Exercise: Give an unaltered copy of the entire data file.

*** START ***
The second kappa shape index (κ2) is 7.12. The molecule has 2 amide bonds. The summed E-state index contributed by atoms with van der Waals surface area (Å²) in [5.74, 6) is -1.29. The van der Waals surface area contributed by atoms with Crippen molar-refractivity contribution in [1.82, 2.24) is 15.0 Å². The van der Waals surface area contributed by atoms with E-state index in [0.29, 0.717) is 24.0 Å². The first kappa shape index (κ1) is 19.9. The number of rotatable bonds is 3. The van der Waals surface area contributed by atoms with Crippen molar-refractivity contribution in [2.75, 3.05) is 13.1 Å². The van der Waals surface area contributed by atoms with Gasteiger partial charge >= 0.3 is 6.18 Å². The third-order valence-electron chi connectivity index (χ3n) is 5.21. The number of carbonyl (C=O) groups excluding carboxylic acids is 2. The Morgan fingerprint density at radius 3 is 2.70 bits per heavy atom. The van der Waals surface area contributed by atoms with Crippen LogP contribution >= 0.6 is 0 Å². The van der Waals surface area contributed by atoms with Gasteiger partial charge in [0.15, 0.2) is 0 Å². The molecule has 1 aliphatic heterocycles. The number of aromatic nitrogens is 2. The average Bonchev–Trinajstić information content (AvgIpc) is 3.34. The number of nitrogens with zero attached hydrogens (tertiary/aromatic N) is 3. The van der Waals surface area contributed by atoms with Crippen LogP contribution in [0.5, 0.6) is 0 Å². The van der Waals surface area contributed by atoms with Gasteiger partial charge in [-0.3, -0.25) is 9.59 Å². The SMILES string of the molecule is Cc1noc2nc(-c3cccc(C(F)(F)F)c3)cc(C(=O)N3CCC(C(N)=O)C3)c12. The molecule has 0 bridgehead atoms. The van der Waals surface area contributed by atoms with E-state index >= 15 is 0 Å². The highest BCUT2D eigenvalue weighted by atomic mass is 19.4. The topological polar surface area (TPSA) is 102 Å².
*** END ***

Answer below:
The second kappa shape index (κ2) is 7.12. The molecule has 2 amide bonds. The summed E-state index contributed by atoms with van der Waals surface area (Å²) in [5.74, 6) is -1.29. The van der Waals surface area contributed by atoms with Crippen molar-refractivity contribution in [1.82, 2.24) is 15.0 Å². The van der Waals surface area contributed by atoms with E-state index in [0.29, 0.717) is 24.0 Å². The first kappa shape index (κ1) is 19.9. The number of rotatable bonds is 3. The van der Waals surface area contributed by atoms with Crippen molar-refractivity contribution in [2.75, 3.05) is 13.1 Å². The van der Waals surface area contributed by atoms with Gasteiger partial charge >= 0.3 is 6.18 Å². The third-order valence-electron chi connectivity index (χ3n) is 5.21. The number of carbonyl (C=O) groups excluding carboxylic acids is 2. The Morgan fingerprint density at radius 3 is 2.70 bits per heavy atom. The van der Waals surface area contributed by atoms with Crippen LogP contribution >= 0.6 is 0 Å². The van der Waals surface area contributed by atoms with Gasteiger partial charge in [0.15, 0.2) is 0 Å². The molecule has 1 aliphatic heterocycles. The number of aromatic nitrogens is 2. The average Bonchev–Trinajstić information content (AvgIpc) is 3.34. The number of nitrogens with zero attached hydrogens (tertiary/aromatic N) is 3. The van der Waals surface area contributed by atoms with Crippen LogP contribution in [0.5, 0.6) is 0 Å². The van der Waals surface area contributed by atoms with Gasteiger partial charge in [-0.3, -0.25) is 9.59 Å². The SMILES string of the molecule is Cc1noc2nc(-c3cccc(C(F)(F)F)c3)cc(C(=O)N3CCC(C(N)=O)C3)c12. The molecule has 0 bridgehead atoms. The van der Waals surface area contributed by atoms with E-state index >= 15 is 0 Å². The highest BCUT2D eigenvalue weighted by atomic mass is 19.4. The topological polar surface area (TPSA) is 102 Å².